- Identifies goals and objectives to meet requirements established by Army Health Promotion (AR 600-63), HQDA OPERATION ORDER - ENDURING PERSONAL READINESS AND RESILIENCE, DTG: 010421Z Dec 16, and the HPRR Campaign Plan (Red and Gold Book), and develop an implementation plan for approval by the Senior Commander.
- Comprehensive and ongoing assessment and analysis to ensure enhanced visibility of personal readiness
- Provides feedback on policy implementation issues, current trends at the installation level, and recommendations for adjustments to priorities and resourcing.
- A forum to present best practices to be shared across the community and the Total Army based on effective and targeted actions.
Who organizes the CHPC?
CHPC Facilitator is the staff proponent at the Senior Commander (SC) level for ensuring the execution and management of the CHPC. The CHPC Facilitator is responsible for coordinating and planning, organizing and implementing comprehensive health promotion and well-being processes based on initiatives to enhance readiness for the Total Army. The
specific capabilities of the CHPC Facilitator:
- Manage Community Health Promotion Council for Senior Commander.
- Integrate and Align Health Promotion, Risk Reduction, Suicide Prevention, Health of the Force initiatives and programs.
- Improve communication and coordination of services on the installation.
- Evaluate and monitor performance outcomes, garner lessons learned and establish Best Practices.
- Comply with standardized program deliverables established by the Army Public Health Center to monitor and evaluate CHPC process maturity and impact.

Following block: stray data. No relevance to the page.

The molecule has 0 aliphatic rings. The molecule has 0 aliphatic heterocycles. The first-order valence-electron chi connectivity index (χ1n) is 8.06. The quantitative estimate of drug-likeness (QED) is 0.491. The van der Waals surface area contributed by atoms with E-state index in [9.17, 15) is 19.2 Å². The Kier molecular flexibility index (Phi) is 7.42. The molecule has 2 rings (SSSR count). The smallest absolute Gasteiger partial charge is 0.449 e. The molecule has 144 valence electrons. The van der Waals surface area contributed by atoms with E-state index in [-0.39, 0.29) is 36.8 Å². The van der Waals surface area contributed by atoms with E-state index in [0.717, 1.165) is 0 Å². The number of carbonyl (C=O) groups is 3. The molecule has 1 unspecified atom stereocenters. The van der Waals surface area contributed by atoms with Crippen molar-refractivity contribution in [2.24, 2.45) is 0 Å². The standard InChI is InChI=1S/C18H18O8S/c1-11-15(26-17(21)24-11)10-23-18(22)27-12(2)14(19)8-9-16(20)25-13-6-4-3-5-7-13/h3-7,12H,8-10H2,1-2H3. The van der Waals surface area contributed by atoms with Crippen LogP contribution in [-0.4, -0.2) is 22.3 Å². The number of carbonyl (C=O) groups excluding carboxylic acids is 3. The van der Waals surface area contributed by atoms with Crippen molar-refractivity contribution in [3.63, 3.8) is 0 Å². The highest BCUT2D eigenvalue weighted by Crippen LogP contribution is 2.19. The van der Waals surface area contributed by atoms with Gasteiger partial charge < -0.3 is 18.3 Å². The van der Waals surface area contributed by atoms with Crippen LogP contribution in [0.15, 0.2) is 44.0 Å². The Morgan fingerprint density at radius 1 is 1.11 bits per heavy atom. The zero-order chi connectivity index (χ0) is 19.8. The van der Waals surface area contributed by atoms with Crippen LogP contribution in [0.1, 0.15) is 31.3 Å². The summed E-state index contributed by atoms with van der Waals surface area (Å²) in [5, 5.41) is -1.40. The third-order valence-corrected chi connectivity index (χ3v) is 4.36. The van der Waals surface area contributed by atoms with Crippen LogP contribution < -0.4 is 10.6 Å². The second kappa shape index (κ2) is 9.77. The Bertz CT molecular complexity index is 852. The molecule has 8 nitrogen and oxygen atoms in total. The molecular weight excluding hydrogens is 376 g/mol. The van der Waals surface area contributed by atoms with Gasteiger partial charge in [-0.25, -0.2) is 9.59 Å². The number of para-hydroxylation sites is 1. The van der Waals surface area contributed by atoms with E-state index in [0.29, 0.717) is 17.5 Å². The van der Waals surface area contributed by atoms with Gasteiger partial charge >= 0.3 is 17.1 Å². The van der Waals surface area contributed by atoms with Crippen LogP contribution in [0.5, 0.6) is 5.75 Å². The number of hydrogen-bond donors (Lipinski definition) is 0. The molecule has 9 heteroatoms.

What are the Drivers of R2?
AR 600-63, Army Health Promotion
: Operationally, health promotion is implemented and enhanced at the community level through a CHPC, as provided for in this regulation.
HQDA OPERATION ORDER - ENDURING PERSONAL READINESS AND RESILIENCE, DTG: 010421Z Dec 16 A macro-level process that fosters organizational transformation across the enterprise. Available on the R2 website.
Why is APHC involved?
The Army Public Health Center mission is to promote health and prevent disease, injury, and disability of Soldiers and military retirees, their Families, Veterans, and Department of the Army civilian employees; and to assure effective execution of full spectrum veterinary service for Army and Department of Defense Veterinary missions.
AR 600-63 identifies APHC as the SME on the consultation, education, and training for Army Health Promotion efforts and the Community Health Promotion Council.
The mission of the APHC Health Promotion Operations Program is to assure the Community Health Promotion Council enhances Health of the Force through a community-driven public health planning process to enhance the quality of life for all Soldiers, Family Members, Retirees, and civilians.
How Do Community Resource Guides Promote R2?
Community Resource Guide is the comprehensive inventory of a variety of health, wellness and quality of life programs and services on an installation. These guides are web-based, are marketed to the community through multiple forums, and are used by community members to identify services by need instead of by agency name.
Click icon to view the CRG website